She paused for a moment. There wasn’t an answer for a time, but her shoulders shrugged after a moment, “Of course not,” She nodded to herself, “But you said that you hadn’t seen a magi like me before. Humans weren’t seen as capable of using magic, right. So,” She glanced at him, her hands rubbing and wringing nervously, “It would be wrong not to take advantage of that. I think. So I don’t really have a choice.” She shrugged, again, a nervous tick. “I mean, I want to learn. It’s amazing…”

“Alejandra…”

His voice shook her to a bit of a truer decision. “Yes, I’m ready to learn,” She nodded her head hardily. “I accept the dangers.”

He nodded to her and lifted a finger to point to the scrolls and tomes she collected. “Good,” He smiled, “Those will be your first proper lessons,” He gave a dismissive wave, “Take those with you. Return home, and rest. We’ll begin tomorrow.”

“Are you sure? I don’t feel like I’ve done much today.”

He nodded, “I need to finish up some things here. So, you’ll learn nothing more today,” He looked past her to the entrance to the library, “Besides, some relaxation will make you a better student tomorrow.”

“Okay. Is there anything else you need?”

“No,” Was the only response. Neither said anything else. She stood silently for a moment, but then gave a quick nod and took the scrolls and tomes with her as she headed out. She hesitated from time to time, but eventually, she moved behind him and stepped beyond the threshold marked by large oaken doors. When the doors closed behind her he turned back to his letter. The pen in his hands tapped on the paper again, leaving some errant droplets of ink to stain the parchment. He finally put the nib to the end of the letter.

Justiciar, Magister of the Watch. He signed off. A small flicker of silver flame fell from the pen and onto the ink. It spread across the page and in mere seconds the document had turned to ash. He looked off to the distance, and for a moment there was silence and stillness within the room.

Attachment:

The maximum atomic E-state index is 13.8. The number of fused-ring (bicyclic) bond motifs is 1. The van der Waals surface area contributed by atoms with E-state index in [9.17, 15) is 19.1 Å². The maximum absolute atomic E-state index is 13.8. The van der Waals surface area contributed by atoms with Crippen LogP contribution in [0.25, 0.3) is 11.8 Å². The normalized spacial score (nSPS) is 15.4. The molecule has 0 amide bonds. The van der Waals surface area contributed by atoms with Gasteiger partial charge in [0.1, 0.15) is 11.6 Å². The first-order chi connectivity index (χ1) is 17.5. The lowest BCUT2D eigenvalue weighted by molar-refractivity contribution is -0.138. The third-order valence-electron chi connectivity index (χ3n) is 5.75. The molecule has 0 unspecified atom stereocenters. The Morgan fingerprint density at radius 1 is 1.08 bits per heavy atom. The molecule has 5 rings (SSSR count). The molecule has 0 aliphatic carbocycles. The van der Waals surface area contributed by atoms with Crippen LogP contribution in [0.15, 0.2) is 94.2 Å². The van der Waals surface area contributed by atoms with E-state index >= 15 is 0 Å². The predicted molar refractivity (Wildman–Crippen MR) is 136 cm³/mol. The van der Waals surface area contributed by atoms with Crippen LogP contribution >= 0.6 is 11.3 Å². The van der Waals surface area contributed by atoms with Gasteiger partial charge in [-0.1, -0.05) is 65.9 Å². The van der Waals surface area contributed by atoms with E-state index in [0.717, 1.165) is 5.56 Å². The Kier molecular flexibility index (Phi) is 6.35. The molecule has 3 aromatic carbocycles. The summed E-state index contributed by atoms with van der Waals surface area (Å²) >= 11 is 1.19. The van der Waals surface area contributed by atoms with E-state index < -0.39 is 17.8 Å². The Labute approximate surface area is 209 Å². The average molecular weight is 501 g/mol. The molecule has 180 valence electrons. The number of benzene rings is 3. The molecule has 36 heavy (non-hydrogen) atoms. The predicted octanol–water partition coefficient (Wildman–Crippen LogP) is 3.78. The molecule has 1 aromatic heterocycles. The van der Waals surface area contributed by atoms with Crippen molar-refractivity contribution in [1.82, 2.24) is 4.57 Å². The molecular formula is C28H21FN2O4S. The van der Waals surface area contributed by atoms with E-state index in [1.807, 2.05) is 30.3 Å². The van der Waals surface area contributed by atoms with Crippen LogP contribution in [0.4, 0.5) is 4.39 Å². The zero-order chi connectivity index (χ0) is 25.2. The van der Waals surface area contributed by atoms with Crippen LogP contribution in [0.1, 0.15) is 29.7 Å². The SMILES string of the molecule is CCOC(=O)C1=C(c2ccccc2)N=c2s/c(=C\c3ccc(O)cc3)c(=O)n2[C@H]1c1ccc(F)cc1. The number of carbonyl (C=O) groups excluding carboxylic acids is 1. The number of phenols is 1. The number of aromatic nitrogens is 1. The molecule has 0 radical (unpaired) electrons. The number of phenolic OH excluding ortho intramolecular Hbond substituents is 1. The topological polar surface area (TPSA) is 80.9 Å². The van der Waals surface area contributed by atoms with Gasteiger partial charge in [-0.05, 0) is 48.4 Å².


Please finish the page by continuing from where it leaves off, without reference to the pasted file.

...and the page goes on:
Moments passed before there was a flash of light, a blue flame appearing where the letter had been, and leaving a smoldering remnant that formed into another letter. This letter was different.

Justiciar, It said, You have made your choice. You are hereby relinquished of your council seat, and exiled from Magister society. You have chosen the enemy. We will not suffer a traitor, especially one who has fallen as far as you. Then, signed at the bottom was a simple, So it is written by the Council of Magisters.

He turned his eyes up again looking out to the libraries beyond. One by one the stacks began to spark with that same blue flame. Roaring fires soon engulfed the countless tomes and pathways beyond, riding through until they reached the points where the stacks met the library. There was no heat, there was no sound, only the visual representation of the magic tearing through the cases of books and tomes. Once they had all reached the library where he sat, the fires relented and faded. They left nothing. Unadulterated void stretched beyond, with no sign of the knowledge that had been within moments earlier.

Still. He was happy with his choice. She deserved to have one soul believe in her. He was proud it was him. It was a familiar feeling to be so alone from one’s own kind, and only fitting that she would take his place. She would become the next Justiciar, with or without the Council’s resources. With that thought, he stood and took a breath. He reached out towards the fireplace and slowly closed his fist. The flickering fire was snuffed by a silvered wind, and he turned to head towards those oaken doors.